With the likes of stars Keisuke Honda and Shinji Kagawa — and a seemingly benign Group C — Japan has never had a better chance to make an impact at the World Cup. And the Asian champions did show touches of class in their failed Brazil campaign.
But they learned the hard way that nifty playmaking isn't enough to cut it on the world's greatest stage: Winners have an unquenchable thirst for goal — and Japan just didn't have it.
"We couldn't give it our all — in the end that's it," said Manchester United midfielder Kagawa, who was playing in his first World Cup. "I really felt deeply what it takes to win in a tournament like this."
Japan lost 2-1 to Ivory Coast, drew 0-0 with Greece and lost 4-1 to "Los Cafeteros" of Colombia. In each match Japan controlled play for vast stretches and created a wealth of tantalizing chances but failed in front of the net. Playing the fast, attacking style that is the signature of Italian coach Alberto Zaccheroni, Japan exposed itself to counterattacks — and the holes it left in defense as it desperately pressed forward against Colombia partly explain the lopsided result in that match.
But a quality deficit is also clearly at play — as Japan was unable to advance in a group that included no footballing heavyweights. AC Milan attacker Honda summed up the bottom line: Japan and Asia as a whole simply have not yet reached the big leagues of global football. No team from the continent has yet to make it through to the knockout stages in this World Cup.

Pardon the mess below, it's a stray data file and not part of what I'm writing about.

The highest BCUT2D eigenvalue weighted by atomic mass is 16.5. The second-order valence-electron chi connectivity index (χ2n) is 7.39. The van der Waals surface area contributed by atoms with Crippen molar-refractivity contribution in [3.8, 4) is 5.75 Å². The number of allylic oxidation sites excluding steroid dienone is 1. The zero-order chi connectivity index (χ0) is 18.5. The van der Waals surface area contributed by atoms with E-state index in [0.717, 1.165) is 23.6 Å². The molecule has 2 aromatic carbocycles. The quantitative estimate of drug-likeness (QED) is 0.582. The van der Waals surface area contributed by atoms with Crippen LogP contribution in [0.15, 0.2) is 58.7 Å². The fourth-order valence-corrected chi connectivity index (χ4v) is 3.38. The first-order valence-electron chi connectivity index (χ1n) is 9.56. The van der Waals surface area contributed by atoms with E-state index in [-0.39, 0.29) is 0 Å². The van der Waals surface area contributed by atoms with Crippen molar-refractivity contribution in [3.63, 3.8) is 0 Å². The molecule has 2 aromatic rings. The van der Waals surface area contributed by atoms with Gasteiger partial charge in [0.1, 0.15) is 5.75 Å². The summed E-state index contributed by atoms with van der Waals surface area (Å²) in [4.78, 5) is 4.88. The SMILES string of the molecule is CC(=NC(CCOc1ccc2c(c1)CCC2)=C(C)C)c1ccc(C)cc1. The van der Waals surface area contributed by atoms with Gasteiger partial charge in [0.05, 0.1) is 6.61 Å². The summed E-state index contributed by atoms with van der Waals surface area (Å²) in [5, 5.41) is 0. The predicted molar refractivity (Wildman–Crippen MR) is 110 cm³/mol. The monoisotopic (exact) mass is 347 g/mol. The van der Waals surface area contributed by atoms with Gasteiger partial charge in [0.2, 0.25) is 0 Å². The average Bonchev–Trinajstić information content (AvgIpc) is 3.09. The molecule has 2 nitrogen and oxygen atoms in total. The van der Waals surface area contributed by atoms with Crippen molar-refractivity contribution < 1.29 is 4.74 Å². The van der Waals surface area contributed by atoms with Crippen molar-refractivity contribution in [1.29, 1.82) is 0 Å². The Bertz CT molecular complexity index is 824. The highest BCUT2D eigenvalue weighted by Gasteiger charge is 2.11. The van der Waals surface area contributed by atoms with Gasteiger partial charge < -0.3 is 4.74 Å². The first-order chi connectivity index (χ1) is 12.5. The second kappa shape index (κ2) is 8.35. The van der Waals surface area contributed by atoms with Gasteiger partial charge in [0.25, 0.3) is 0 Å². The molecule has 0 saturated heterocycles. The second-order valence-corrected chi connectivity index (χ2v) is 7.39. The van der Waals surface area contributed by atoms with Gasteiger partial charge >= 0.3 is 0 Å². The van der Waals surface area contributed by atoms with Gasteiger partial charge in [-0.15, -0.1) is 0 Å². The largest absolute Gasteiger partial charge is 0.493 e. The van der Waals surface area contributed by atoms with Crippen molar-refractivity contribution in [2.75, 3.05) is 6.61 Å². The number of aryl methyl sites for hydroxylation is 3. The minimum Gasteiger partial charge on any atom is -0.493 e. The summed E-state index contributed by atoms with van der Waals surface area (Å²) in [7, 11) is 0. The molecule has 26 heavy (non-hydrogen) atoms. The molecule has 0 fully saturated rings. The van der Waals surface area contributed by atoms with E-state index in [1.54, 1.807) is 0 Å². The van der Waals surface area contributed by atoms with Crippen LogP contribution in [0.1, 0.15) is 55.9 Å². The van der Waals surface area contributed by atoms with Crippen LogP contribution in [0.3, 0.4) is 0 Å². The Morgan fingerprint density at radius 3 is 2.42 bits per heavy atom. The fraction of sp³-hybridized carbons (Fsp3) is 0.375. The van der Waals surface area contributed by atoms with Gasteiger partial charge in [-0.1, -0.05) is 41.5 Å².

"There's a difference in ability," Honda said bluntly. "I do feel that."
Honda was one of the bright spots for Japan in Brazil. He scored a stunning goal against Ivory Coast to get Japan off to a bright start, and orchestrated the best Blue Samurai attacks. He was all over the pitch, scraping for the ball, imposing himself both in defense and attack — above all using his imaginative flair to create chances. He will hope the fine performances will carry into his next season with Milan, where he made a disappointing debut following a January transfer. .
In contrast, Kagawa flopped at this World Cup, and he admitted that the pressure got to him. After an anemic performance against Ivory Coast, Zaccheroni dropped him from the starting lineup for Greece. He returned for Colombia, and while he had a few good chances at goal, he never showed the spark that made him a star at Borussia Dortmund, where he won the Bundesliga twice.
One additional worry for Japan's footballing future: There were no breakout stars to pin hopes on for the next time. Zaccheroni relied largely on veterans and his core unit from the last World Cup. Honda made a name for himself four years ago in South Africa. In Brazil, there were no new talents to catch the eye of European scouts — and Japanese players need exposure to Europe's top leagues if there's any hope they will one day become world-class contenders.
After the Colombia match, Zaccheroni refused to comment on his future. But the valedictory tone of his World Cup summation may offer an insight into his fate.
"These four years have given me a whole lot, a lot more than I have given them," the Italian said, eyes moistening up. "It was an incredible experience."